Is a Secure Cloud the Impossible Dream?
6 – 7 PM: AV-SIG – LIDAR Sensor Architectures for Safety-Critical Applications Info →
The Cloud is everywhere these days: online transaction delivery, your music, and the list goes on. As a result, the Cloud is attacked constantly by bad actors, and security breaches affecting tens of millions of people are now a common occurrence. So, how is this huge cloud security issue being addressed? Three words: OPSEC for DevOps.
Also called DevSecOps (Development + Security + Operations), this approach requires everyone in any organization with a cloud presence to take responsibility for security – with security decisions distributed to those who best understand the context of the decisions. Security practices are integrated into the DevOps (Development + Operations) process in order to bridge the gaps between IT and security without compromising fast, safe delivery from the Cloud. However, the numbers don’t lie: 28% of cyberattacks are insider attacks, 37% of data breaches are caused by errors and 7% of data breaches are caused by internal bad actors. The bad guys are winning.
In most organizations, human experts and trusted personnel are engaged to address the growing threat landscape. However, organizational structures and best practices are not adequate in themselves. As Albert Einstein said “We can not solve our problems with the same level of thinking that created them.”
In this talk, CNSV member Ron Herardian will show how different variants of the the cloud work, where the biggest vulnerabilities are, and how these are being addressed to protect your security.
About the speaker, Ron Herardian of Basil Security, Inc.
Ron Herardian is Co-Founder and CEO of Basil Security, Inc. He has a 20-year track record of success in enterprise software as a founder, investor, board member and adviser, as well as serving in multiple engineering, consulting and CxO roles. Security responsibilities have included DevOps and Information Security (InfoSec), including SOC 2 (a security auditing procedure) and GDPR (the EU’s General Data Protection Regulation) compliance.
Ron has worked for IBM Lotus, Cisco and Oracle, and is a Stanford Univ. alumnus, an IEEE member, and a Senior ACM Member. He is a regular speaker at conferences and events, has co-authored two books, and has written many whitepapers and articles.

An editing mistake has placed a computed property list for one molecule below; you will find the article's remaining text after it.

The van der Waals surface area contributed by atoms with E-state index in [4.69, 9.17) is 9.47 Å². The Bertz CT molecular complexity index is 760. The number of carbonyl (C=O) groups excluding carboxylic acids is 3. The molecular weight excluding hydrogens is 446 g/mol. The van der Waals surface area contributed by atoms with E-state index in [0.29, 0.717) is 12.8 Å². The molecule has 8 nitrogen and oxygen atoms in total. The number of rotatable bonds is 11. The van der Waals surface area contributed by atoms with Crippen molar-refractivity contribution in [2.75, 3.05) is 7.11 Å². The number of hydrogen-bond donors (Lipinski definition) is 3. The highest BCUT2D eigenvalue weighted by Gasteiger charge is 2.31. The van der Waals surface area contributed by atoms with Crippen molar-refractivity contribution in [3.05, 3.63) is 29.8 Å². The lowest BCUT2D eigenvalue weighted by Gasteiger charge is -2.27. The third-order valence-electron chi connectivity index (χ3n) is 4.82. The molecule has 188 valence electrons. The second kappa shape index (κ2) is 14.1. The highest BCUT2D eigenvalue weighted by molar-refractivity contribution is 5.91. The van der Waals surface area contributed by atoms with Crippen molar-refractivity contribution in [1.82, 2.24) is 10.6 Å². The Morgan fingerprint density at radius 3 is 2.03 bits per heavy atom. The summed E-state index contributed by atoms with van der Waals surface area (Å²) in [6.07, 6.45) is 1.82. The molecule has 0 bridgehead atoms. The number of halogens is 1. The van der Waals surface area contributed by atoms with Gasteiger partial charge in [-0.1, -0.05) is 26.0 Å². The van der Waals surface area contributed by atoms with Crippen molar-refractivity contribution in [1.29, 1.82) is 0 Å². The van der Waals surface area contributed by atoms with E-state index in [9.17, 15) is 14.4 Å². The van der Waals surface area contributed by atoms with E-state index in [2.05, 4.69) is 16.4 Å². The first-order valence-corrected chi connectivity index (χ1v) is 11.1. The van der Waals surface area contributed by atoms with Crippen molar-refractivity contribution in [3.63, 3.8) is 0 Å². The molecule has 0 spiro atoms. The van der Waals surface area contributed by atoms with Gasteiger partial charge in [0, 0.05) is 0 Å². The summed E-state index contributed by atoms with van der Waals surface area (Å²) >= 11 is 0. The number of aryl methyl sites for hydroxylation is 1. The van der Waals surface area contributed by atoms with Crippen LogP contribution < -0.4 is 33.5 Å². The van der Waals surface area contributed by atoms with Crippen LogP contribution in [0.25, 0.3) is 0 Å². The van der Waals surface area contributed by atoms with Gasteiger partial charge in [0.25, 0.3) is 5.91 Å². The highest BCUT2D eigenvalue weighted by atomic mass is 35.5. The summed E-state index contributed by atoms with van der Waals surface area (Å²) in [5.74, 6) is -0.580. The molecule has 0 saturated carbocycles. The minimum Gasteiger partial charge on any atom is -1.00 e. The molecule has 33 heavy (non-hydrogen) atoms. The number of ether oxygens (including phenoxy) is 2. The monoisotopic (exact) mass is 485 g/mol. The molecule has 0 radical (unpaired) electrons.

Location: SEMI, Milpitas, CA
673 S Milpitas Blvd, Milpitas, CA 95035
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Early SIG meeting schedule:
6:00 PM – SIG Meeting (CNSV Special Interest Group) :
Note: Free Registration includes Main and SIG meetings, but please register. (See Ticket Info, above)
Modern electronics has played an ever-important role in automobile safety for a number of years, with sensors, actuators and computer-controlled systems being integral to modern automobile design. The resultant increased complexity has driven the need for a new paradigm for safety systems. The ISO-26262 standard for “Road vehicles — Functional Safety” describes requirements, processes and an automotive-specific risk-based approach to determine integrity levels (also known as Automotive Safety Integrity Levels, or ASILs).
Sensors such as LIDAR are used extensively in automobiles today to enable partial or full Autonomous Driving functionality. However, the functional and safety requirements required for LIDAR demand an innovative architecture. Flash LIDAR is an approach that illuminates an entire scene with a single flash, then uses a two-dimensional array of tiny sensors to detect light as it bounces back from different directions. This presentation will address an architectural use case for an IC flash LIDAR that addresses safety-critical applications such as emergency braking.
Vincenzo Sacco has worked his way at Melexis from an analog design engineer and project manager to global functional safety manager and now OEM Business Development Manager. He is responsible to expand the company’s business in the area of Electric Vehicle and Autonomous driving. He received his PhD in 2006 jointly from the Univ. of Catania (Italy) and LIRMM in Montpelier (France) with a thesis on magnetic micro-sensors in MEMS and CMOS technologies. Vincenzo has authored more than 50 papers and has been granted 3 patents.